Law school, as anyone who has ever been a law student will tell you, is occasionally so stress-inducing that some students will day dream about leaving it all behind and moving to Hawaii to open a swimsuit boutique called “Splish Splash” that also sells dog supplies.
Wait, nevermind that last part, I think that’s exclusively me. But in any case, Law School is not easy, especially when coupled with student leadership, clinics, competition teams/ and or journal and job applications, as is the case for so many of my citizen lawyer peers at William and Mary.
As an undergrad, I was always busy. When I rowed, I had as many as two practices daily, and I was active in both my sorority and on the debate team, while still having a full class load. Although it wasn’t easy, my sleepless nights were limited and I was seldom extremely stressed out.
This changed when I went to Law School. I had just started dabbling in my disability advocacy work and with speaking. Once I got to back to Virginia and was able to get even more involved in advocacy work, my speaking engagements increased drastically which meant I had to be on the road more and more. Additionally, I started competing again in the Miss Virginia Organization, which meant I had to focus my efforts on preparing for every aspect of the compeition. And now, instead of the undergraduate course work I was accustomed to, I had to focus more on the more advanced and specialized law school curriculum, while applying for jobs and getting involved in student organizations I was interested in.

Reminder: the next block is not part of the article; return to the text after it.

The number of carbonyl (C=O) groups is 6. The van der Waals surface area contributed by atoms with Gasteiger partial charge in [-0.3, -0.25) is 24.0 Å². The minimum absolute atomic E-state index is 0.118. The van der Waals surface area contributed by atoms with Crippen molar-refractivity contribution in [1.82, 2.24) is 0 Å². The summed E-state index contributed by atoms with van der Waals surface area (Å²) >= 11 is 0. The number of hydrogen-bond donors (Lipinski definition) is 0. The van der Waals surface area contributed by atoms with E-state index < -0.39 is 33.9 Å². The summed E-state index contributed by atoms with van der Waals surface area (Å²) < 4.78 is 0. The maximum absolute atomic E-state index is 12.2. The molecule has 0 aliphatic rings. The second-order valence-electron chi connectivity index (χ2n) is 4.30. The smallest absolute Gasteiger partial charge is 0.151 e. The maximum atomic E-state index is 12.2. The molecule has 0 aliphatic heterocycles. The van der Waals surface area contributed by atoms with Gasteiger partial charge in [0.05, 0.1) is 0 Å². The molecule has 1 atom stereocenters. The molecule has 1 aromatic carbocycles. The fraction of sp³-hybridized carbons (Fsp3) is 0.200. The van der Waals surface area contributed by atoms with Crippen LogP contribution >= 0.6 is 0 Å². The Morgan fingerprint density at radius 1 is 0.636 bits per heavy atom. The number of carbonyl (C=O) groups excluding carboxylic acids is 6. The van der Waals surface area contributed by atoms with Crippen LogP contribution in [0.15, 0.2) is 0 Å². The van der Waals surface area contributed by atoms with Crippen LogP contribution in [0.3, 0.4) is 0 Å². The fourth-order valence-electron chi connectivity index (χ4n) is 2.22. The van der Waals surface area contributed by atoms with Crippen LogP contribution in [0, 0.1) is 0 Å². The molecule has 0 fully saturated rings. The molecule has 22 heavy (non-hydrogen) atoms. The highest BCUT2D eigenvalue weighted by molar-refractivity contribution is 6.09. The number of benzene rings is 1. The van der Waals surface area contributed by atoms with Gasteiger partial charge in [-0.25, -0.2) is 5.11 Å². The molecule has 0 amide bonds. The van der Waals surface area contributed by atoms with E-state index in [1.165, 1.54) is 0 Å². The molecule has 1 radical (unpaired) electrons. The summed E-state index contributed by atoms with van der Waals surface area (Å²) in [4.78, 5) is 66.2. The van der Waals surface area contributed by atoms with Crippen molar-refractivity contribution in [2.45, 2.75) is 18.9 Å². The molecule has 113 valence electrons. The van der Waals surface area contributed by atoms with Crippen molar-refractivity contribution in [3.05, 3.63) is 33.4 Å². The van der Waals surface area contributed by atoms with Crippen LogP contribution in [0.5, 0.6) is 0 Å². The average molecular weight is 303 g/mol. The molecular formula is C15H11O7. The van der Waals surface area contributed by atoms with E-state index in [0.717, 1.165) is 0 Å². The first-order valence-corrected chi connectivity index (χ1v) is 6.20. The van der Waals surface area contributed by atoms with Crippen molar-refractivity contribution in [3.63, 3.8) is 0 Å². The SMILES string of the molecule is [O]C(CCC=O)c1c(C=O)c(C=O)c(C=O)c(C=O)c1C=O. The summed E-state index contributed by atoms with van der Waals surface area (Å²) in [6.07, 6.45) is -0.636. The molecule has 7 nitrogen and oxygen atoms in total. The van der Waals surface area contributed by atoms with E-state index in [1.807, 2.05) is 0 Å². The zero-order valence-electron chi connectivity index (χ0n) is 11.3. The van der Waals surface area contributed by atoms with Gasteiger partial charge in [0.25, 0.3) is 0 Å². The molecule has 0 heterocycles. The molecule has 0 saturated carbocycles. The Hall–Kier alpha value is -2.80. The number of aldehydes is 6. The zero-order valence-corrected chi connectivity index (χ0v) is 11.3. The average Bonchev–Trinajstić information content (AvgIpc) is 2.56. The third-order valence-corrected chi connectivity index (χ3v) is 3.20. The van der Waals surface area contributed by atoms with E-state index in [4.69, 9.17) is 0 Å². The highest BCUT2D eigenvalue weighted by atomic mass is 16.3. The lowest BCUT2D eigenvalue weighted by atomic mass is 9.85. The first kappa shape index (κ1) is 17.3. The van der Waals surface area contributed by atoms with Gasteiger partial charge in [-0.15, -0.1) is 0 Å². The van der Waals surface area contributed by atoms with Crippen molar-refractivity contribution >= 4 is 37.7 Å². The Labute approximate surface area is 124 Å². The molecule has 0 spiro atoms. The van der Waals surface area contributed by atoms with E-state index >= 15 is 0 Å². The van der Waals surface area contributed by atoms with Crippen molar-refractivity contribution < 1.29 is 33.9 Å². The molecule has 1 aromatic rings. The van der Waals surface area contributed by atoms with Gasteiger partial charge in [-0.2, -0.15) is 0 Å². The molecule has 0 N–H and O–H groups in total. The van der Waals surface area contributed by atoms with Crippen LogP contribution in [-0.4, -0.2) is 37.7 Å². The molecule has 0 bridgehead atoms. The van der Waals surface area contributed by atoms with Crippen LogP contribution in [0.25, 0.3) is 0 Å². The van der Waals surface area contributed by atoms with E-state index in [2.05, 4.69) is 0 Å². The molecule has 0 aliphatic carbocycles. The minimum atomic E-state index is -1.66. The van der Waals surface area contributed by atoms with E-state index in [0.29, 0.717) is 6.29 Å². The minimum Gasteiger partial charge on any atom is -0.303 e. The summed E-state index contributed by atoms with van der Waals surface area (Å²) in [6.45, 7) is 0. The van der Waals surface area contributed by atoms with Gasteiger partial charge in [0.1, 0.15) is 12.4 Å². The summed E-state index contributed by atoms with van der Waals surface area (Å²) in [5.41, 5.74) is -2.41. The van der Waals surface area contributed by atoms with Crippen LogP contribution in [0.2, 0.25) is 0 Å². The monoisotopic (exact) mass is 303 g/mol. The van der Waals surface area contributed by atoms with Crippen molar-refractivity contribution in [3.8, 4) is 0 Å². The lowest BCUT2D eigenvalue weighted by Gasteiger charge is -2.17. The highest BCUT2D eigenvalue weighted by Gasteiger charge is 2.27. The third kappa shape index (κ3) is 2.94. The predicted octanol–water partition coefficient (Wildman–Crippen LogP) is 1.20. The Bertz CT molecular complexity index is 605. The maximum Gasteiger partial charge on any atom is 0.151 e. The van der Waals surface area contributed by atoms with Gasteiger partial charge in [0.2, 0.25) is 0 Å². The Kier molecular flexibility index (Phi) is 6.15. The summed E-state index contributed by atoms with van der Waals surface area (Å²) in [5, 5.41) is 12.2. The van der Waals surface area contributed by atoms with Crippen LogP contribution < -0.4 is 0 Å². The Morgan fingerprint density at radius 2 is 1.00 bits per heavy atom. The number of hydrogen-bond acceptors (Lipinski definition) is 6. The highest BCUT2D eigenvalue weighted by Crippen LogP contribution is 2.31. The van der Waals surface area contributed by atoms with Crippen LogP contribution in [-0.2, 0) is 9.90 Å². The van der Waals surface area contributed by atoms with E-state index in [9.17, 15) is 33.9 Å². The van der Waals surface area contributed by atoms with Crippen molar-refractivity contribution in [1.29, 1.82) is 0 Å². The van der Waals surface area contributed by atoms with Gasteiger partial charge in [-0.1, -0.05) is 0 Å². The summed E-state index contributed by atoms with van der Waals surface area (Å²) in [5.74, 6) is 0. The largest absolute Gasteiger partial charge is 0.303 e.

Even though I absolutely loved everything I was doing, sometimes the stress got to the point where I stopped feeling the joy I usually felt while working on a project or giving a talk. My classes felt more tedious and less engrossing. And I knew it was time for a change.
First, I took a look at what I was doing to take time for myself, and the answer was, in all honesty, not much. Aside from the time I had on the road listening to music, my downtime was limited. So I started to consciously carve out at least an hour a day to just relax- whether it was by reading a book, watching netflix, writing or just taking a nap.
I then identified another issue: lack of sleep. You need sleep. Your body does not function without it. I realized quickly that I was definitely not getting anywhere near recommended six to eight hours, and I made a conscious effort to sleep at least five to six hours a day, and whenever possible eight hours a day. The difference in my attitude was night and day (get the pun?).
Another huge issue for me was that I was overextending myself too much. I’ve always been bad at saying no to things, but I recognized that it was getting serious enough that I needed to sit down and figure out what my priorities were, which meant not doing a few things I had initially really wanted to do to focus on things that ultimately were more important to me. It meant, that instead of taking into account what other people wanted me to do, to only take into account what I felt was right for me. The week after my first year of law school ended, I made a list of my priorities and goals, and eliminating things that didn’t help me to achieve those goals. It wasn’t an easy list to make, but now that I have it, it’s been easier for me to focus on what’s really important. Having that list helped me to strategically plan a schedule for next year that will allow me the time I need to work towards my professional goals, while still being able to take time to do things like sleep, read and go to the gym.
Look, life will not always be stress-free, especially when you’re living a life full of what you love! But that stress doesn’t have to consume you. With the proper schedule management, you’ll be ready to take on any challenge that comes your way.
As always, keep being amazing.